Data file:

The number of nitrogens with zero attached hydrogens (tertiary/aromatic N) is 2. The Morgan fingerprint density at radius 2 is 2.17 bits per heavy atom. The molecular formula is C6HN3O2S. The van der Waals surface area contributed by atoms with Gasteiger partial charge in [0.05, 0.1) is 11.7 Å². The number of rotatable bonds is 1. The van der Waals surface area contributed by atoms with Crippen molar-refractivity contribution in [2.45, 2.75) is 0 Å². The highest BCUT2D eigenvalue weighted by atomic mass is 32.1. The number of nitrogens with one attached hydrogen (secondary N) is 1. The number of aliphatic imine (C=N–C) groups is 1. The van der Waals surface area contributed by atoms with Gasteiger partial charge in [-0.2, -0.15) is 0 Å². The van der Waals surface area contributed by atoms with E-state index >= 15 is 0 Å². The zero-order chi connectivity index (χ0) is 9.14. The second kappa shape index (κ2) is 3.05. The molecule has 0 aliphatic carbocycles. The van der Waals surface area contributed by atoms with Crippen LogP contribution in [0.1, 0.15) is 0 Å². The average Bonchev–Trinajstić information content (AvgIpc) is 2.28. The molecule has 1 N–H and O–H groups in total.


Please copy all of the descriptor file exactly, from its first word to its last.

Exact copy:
The number of nitrogens with zero attached hydrogens (tertiary/aromatic N) is 2. The Morgan fingerprint density at radius 2 is 2.17 bits per heavy atom. The molecular formula is C6HN3O2S. The van der Waals surface area contributed by atoms with Gasteiger partial charge in [0.05, 0.1) is 11.7 Å². The number of rotatable bonds is 1. The van der Waals surface area contributed by atoms with Crippen molar-refractivity contribution in [2.45, 2.75) is 0 Å². The highest BCUT2D eigenvalue weighted by atomic mass is 32.1. The number of nitrogens with one attached hydrogen (secondary N) is 1. The number of aliphatic imine (C=N–C) groups is 1. The van der Waals surface area contributed by atoms with Gasteiger partial charge in [-0.2, -0.15) is 0 Å². The van der Waals surface area contributed by atoms with E-state index >= 15 is 0 Å². The zero-order chi connectivity index (χ0) is 9.14. The second kappa shape index (κ2) is 3.05. The molecule has 0 aliphatic carbocycles. The van der Waals surface area contributed by atoms with Crippen LogP contribution in [0.1, 0.15) is 0 Å². The average Bonchev–Trinajstić information content (AvgIpc) is 2.28. The molecule has 1 N–H and O–H groups in total.